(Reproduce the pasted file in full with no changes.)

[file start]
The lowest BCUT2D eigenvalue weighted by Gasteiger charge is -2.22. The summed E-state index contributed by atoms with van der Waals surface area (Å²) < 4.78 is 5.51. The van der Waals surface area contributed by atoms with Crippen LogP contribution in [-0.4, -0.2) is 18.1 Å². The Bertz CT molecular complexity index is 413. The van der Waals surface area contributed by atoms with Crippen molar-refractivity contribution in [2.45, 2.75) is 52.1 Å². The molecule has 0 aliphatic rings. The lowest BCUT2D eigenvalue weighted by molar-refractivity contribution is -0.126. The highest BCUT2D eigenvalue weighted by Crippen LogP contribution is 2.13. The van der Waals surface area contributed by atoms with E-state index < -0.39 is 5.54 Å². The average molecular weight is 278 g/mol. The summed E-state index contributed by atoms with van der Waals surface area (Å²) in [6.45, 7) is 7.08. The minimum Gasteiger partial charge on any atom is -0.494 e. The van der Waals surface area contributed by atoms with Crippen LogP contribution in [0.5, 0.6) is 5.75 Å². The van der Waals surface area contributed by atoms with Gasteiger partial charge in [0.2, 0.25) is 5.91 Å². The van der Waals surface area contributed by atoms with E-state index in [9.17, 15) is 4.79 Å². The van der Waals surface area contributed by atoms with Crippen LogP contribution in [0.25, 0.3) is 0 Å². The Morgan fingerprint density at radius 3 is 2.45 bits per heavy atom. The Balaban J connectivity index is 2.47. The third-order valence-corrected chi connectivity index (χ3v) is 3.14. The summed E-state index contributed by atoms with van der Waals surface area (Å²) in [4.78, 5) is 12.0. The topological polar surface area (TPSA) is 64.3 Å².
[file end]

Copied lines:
The lowest BCUT2D eigenvalue weighted by Gasteiger charge is -2.22. The summed E-state index contributed by atoms with van der Waals surface area (Å²) < 4.78 is 5.51. The van der Waals surface area contributed by atoms with Crippen LogP contribution in [-0.4, -0.2) is 18.1 Å². The Bertz CT molecular complexity index is 413. The van der Waals surface area contributed by atoms with Crippen molar-refractivity contribution in [2.45, 2.75) is 52.1 Å². The molecule has 0 aliphatic rings. The lowest BCUT2D eigenvalue weighted by molar-refractivity contribution is -0.126. The highest BCUT2D eigenvalue weighted by Crippen LogP contribution is 2.13. The van der Waals surface area contributed by atoms with E-state index < -0.39 is 5.54 Å². The average molecular weight is 278 g/mol. The summed E-state index contributed by atoms with van der Waals surface area (Å²) in [6.45, 7) is 7.08. The minimum Gasteiger partial charge on any atom is -0.494 e. The van der Waals surface area contributed by atoms with Crippen LogP contribution in [0.5, 0.6) is 5.75 Å². The van der Waals surface area contributed by atoms with Gasteiger partial charge in [0.2, 0.25) is 5.91 Å². The van der Waals surface area contributed by atoms with E-state index in [9.17, 15) is 4.79 Å². The van der Waals surface area contributed by atoms with Crippen LogP contribution in [0.25, 0.3) is 0 Å². The Morgan fingerprint density at radius 3 is 2.45 bits per heavy atom. The Balaban J connectivity index is 2.47. The third-order valence-corrected chi connectivity index (χ3v) is 3.14. The summed E-state index contributed by atoms with van der Waals surface area (Å²) in [4.78, 5) is 12.0. The topological polar surface area (TPSA) is 64.3 Å².